The Philippines is comprised of over 7,100 islands – so it should be no surprise to learn that different islands have their own language, language groupings as well as dialects. In the case of the Philippines, there are over 170 dialects spoken, varying from region to region, with two – Tagalog and English – considered “official” languages and used in the mode of teaching.
According to CSUN, the Philippines has 8 major dialects: Bikol, Cebuano, Hiligaynon (Ilonggo), Ilocano, Kapampangan, Pangasinan, Tagalog, and Waray.
So a simple “I love you” would be “mahal kita” in Tagalog. But head north from Manila to Pampanga, and you’ll need to say “kaluguran daka” if you wanted to woo a local. Head even further north to Ilocos, and you’d have to learn how to say it thus, “Ay-ayatenka.”
But let’s say you decide to head south, to Cebu, my home town. Then you’ll say, “Gihigugma ko ikaw.” Though should you end up west of Cebu, let’s say Bacolod or Panay, then you’ll need to say, “Palangga ko ikaw.”
I went to a Catholic all-girls school and all classes were taught in English, except for one. Filipino, the subject was like, “Filipino as a Second Language” type of class. In Filipino class, we learned how to speak Tagalog, considered the official Filipino language and we had to learn it like we learned English – subjects, nouns, verbs, sentence construction and tenses.
I sucked at it big time.
Because of the many languages and dialects present in the country, it’s not surprising to have sub-dialects (of sorts) under the major languages and dialects listed above. Unfortunately, smaller dialects are losing out to the larger ones, as Michael Tan wrote in the Philippine Daily Enquirer in 2011.
There is a tendency, among non-Visayans, to think of “Bisaya” as one language when in fact there are at least 16 languages listed by the Summer Institute of Linguistics’ Ethnologue as spoken in the Visayas alone. The largest ones are Cebuano, Ilonggo (or Hiligaynon) and Waray, but besides these three there are several others like Capiznon and Kiniray-a. One language, Karolanos, is spoken only in Kabankalan, Negros Occidental.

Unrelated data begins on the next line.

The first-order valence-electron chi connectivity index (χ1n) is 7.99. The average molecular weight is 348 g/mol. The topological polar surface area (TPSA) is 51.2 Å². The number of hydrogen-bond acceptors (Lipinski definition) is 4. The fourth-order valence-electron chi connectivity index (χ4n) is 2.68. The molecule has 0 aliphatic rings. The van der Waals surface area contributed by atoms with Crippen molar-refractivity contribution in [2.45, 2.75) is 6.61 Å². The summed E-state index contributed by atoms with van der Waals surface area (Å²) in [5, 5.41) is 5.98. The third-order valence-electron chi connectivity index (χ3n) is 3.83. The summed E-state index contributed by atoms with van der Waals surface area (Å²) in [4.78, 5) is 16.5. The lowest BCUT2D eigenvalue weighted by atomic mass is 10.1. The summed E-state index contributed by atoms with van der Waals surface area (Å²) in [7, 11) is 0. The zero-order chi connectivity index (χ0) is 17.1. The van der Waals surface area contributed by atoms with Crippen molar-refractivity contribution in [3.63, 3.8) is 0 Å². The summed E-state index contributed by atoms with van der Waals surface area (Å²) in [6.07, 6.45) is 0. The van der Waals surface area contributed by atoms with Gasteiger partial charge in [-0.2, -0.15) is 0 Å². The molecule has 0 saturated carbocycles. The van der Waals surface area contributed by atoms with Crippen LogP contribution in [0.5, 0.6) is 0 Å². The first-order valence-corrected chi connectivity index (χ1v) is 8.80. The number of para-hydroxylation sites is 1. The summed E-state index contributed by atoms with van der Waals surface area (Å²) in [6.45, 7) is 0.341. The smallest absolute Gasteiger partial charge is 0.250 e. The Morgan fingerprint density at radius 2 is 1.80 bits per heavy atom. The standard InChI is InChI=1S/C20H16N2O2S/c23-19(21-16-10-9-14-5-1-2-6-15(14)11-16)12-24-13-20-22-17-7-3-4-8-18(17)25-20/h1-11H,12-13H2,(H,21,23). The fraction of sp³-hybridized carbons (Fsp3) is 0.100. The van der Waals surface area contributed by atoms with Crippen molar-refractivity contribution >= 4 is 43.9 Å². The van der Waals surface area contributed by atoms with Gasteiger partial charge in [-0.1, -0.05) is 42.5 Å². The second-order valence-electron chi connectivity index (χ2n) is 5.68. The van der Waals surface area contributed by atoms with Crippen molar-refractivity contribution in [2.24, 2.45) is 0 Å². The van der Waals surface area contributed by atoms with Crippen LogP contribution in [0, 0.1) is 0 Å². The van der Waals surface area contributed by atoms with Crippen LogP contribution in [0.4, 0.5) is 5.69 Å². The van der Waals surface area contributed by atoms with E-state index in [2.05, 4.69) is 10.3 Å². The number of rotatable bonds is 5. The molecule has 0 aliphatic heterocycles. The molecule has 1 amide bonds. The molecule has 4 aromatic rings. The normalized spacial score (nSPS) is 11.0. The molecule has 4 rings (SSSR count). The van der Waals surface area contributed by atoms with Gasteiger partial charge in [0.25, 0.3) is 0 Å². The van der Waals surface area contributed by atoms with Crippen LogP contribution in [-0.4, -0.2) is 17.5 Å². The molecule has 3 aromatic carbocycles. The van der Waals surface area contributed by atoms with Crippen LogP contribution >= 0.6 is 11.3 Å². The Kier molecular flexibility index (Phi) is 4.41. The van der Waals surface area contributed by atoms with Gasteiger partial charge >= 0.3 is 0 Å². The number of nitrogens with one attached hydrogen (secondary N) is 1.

Some of these languages have been dwindling, in part because of the larger languages tending to take over—for example younger Kiniray-a shifting to Ilonggo. But even the larger languages like Cebuano have suffered because of the way “Bisaya” in general is always being put down. The tendency for Cebuanos especially is to protest and to refuse to use Tagalog, but in the process, they (the upper and middle classes especially) end up using English.
– Via Binisaya by Michael Tan. Skyscrapercity
And just as Tan says, English is the language-to-go if you want to be understood wherever you go in the country. It’s like the default language when you have no idea how to say something. Too bad smaller dialects slowly die away because of it though…
Update for 3/25/2012: I found this graphic on Old Philippines’ Facebook page about endangered Philippine languages/dialects.
3 thoughts on “So Many Ways To Say I Love You – D Is For Dialects”
Wow, that many islands and dialects! And the dialects are quite different too, I would have assumed that they were fairly similar with just small differences in spelling and pronunciation.
I’ll be a Philippines expert by the time you get to Z 🙂
And make sure you know how to say I Love You 5 different ways, too 🙂
I remember island-hopping with friends and we wanted to learn how to say “water” in their dialect. We were so proud of finally learning how to ask for water in one town but one hour away, as we got to the next town, they said it completely different. And even the locals told us to just say it in English.
D is for Delighted every day I read your blog.